US officials have raised the possibility of a complete military withdrawal from Afghanistan for the first time, as Afghan President Hamid Karzai arrived in Washington for three days of discussions over military and economic ties.
In a briefing for journalists in advance of Karzai’s visit, US Deputy National Security Adviser Ben Rhodes said the White House is prepared to consider all options for US troop levels after 2014, including a so-called “zero option” if conditions allowed.
Karzai today is to hold his first face-to-face talks with US President Barack Obama since last year’s NATO summit in Chicago. The Obama administration is committed to withdrawing the majority of its 68,000-strong military stationed in Afghanistan by the end of next year — with the size of the remaining force still to be decided, as well as the key question of legal immunity for US military operating in the country post-2014.
The talks between the two governments were “not aiming to keep a certain number of US troops in Afghanistan,” said Doug Lute, deputy assistant to Obama and White House coordinator for South Asia. The final number would be “significantly lower” than the 68,000 troops currently on the ground, Lute said.
Asked if the troop level options included zero, Rhodes replied: “That would be an option we would consider.”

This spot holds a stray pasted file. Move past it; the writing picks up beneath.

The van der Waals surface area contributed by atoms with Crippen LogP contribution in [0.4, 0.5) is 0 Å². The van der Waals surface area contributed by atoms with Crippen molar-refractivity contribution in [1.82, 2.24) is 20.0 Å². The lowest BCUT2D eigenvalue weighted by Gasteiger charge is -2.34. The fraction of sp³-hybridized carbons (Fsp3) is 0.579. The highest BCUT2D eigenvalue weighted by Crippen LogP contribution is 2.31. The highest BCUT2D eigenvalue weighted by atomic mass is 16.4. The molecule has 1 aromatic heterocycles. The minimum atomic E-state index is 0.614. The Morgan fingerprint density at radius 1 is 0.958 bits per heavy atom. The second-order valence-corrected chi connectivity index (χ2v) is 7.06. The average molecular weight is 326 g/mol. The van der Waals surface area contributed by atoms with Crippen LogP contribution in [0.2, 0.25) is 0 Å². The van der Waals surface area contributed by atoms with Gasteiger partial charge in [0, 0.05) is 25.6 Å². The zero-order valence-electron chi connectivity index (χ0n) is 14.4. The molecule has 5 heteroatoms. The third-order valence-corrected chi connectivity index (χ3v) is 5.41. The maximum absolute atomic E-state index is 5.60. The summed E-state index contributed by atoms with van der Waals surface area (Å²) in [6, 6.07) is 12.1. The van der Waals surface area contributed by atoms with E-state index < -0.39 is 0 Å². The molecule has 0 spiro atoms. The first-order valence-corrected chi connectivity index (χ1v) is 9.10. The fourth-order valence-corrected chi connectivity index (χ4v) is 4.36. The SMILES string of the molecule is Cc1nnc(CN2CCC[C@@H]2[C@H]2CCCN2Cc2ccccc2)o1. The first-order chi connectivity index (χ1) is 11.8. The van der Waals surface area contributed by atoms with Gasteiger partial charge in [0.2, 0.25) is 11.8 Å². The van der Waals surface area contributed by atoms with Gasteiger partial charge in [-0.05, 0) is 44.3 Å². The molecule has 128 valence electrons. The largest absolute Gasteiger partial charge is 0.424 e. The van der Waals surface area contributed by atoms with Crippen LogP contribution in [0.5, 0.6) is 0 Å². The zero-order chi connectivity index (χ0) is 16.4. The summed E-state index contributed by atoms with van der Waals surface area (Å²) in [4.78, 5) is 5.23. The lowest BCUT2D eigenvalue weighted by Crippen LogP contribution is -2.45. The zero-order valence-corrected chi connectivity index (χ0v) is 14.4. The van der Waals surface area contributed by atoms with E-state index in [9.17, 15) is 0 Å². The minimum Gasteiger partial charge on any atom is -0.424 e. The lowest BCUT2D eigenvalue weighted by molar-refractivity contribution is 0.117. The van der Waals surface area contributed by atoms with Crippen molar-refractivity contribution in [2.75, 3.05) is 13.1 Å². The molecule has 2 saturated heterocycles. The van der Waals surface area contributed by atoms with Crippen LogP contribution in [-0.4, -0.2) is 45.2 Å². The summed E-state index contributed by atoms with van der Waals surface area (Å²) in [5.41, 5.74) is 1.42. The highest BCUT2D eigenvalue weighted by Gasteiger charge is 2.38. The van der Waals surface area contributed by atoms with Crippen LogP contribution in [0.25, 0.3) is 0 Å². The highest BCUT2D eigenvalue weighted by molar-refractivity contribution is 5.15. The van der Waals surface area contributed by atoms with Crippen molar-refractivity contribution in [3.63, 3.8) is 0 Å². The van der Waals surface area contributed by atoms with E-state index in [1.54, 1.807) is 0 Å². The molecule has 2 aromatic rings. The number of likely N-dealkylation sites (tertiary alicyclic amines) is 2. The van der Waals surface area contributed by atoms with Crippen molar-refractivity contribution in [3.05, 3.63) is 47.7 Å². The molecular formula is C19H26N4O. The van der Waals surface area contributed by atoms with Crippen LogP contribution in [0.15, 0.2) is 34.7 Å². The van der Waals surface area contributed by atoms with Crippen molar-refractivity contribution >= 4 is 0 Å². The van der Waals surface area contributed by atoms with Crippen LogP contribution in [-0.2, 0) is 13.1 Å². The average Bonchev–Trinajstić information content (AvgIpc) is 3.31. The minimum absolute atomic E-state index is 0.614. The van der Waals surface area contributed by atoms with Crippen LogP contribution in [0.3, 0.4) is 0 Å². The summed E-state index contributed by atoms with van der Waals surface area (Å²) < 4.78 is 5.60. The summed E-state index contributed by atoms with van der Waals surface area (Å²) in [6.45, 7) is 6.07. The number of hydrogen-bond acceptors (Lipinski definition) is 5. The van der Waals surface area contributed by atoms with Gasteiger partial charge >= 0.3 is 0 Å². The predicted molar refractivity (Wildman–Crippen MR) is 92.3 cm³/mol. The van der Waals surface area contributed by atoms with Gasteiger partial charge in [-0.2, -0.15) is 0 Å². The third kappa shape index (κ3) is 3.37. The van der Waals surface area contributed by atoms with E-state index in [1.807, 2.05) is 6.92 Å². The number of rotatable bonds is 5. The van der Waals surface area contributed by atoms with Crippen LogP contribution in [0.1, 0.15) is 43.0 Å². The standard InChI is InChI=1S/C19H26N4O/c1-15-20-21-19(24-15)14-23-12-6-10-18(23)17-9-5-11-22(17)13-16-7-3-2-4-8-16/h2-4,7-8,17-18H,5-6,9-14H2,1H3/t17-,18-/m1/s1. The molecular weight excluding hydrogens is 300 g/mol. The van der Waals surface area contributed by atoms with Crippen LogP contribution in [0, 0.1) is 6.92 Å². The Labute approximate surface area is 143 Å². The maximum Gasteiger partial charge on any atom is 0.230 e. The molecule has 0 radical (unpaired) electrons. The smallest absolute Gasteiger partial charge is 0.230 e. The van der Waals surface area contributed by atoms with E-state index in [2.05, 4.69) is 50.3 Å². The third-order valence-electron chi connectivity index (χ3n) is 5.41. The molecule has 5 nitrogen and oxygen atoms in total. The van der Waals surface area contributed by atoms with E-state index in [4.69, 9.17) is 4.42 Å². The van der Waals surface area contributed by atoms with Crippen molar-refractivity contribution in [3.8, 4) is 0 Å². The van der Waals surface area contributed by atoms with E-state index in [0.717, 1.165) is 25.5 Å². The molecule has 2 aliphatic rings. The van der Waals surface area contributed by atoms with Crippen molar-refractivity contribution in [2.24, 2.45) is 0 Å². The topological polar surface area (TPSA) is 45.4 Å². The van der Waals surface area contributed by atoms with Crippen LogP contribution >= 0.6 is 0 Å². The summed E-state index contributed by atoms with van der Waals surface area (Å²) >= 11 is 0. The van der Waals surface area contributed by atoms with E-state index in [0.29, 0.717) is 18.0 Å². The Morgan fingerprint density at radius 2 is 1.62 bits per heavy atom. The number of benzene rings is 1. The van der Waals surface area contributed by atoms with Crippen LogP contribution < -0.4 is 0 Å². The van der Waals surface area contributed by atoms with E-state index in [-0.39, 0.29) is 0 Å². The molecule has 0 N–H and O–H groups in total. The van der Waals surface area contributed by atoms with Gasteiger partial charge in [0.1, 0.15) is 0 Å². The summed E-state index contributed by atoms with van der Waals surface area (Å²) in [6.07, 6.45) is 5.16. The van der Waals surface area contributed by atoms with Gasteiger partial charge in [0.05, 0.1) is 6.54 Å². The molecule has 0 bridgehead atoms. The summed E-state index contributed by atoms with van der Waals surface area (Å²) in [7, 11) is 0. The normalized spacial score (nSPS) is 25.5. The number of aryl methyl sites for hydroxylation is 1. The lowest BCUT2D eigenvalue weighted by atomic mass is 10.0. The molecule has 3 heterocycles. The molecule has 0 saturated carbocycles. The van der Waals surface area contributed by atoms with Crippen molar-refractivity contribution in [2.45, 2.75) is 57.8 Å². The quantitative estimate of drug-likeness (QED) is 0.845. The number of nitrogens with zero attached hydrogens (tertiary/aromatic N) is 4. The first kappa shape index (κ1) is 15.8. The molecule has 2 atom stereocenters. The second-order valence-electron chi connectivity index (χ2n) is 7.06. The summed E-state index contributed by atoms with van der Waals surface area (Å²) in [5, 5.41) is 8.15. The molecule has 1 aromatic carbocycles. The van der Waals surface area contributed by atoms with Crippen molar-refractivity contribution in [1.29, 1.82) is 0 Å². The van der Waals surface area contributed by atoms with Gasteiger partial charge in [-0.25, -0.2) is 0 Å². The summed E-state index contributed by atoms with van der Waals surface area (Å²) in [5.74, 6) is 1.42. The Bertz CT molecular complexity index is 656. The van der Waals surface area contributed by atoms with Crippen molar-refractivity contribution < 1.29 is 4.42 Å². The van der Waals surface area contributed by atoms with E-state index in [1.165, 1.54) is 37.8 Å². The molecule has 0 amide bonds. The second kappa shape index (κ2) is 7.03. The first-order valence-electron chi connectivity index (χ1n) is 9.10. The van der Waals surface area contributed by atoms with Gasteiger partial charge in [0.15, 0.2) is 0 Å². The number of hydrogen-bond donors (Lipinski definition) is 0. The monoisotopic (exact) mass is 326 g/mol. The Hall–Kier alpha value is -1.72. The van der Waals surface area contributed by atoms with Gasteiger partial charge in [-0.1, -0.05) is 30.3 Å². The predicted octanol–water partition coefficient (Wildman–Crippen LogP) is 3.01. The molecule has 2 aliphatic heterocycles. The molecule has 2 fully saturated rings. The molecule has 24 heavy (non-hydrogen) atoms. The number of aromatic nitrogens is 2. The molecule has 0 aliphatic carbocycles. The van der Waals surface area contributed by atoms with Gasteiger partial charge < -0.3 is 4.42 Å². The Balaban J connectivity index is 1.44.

The White House warned that no agreements or decisions are expected to result from this week’s visit by Karzai, describing it as “a good time for the two presidents to sit down and consult” ahead of the US military draw-down and the Afghan elections scheduled for April 2014.
General John Allen, the NATO commander and top US general in Afghanistan, has recommended keeping between 6,000 and 15,000 troops in the country after 2014. However, the Afghan leader is said to want an end to US military operations in villages, as well as protection from militants based across the border with Pakistan.
The final number of any US forces in Afghanistan after 2014 would depend on the perceived strength of al-Qaeda and its affiliates in the country, the progression of Afghan security forces and the legal protection granted to US forces by the Afghan government — the last a sticking point in the bilateral security agreement being negotiated between the two governments with a deadline of November this year.
Karzai also wants the US to provide helicopters, heavy weapons and other advanced military equipment for Afghanistan’s army, as well as warplanes for the Afghan air force, and for humanitarian and reconstruction aid to be channeled through Afghan government ministries rather than via Western aid agencies. Kabul has accused the US of fostering corruption by giving funding directly to warlords.
Officials are also to broach the on-again, off-again peace talks between the Taliban and the Afghan government.
The prospects for talks has been helped by Pakistan’s recent release of groups of imprisoned Taliban commanders, including eight people on New Year’s Eve, following an improvement in the Afghan-Pakistan relations that are crucial to any hopes of a peaceful settlement.
Hopes have been further raised by a meeting in France between the Taliban and the Afghan High Peace Council last month, which US officials have described as “promising.” Direct talks with the Karzai government have been ruled out by the Taliban, which wants to negotiate with the US government, while the US says that the Taliban should speak directly to the Afghan government.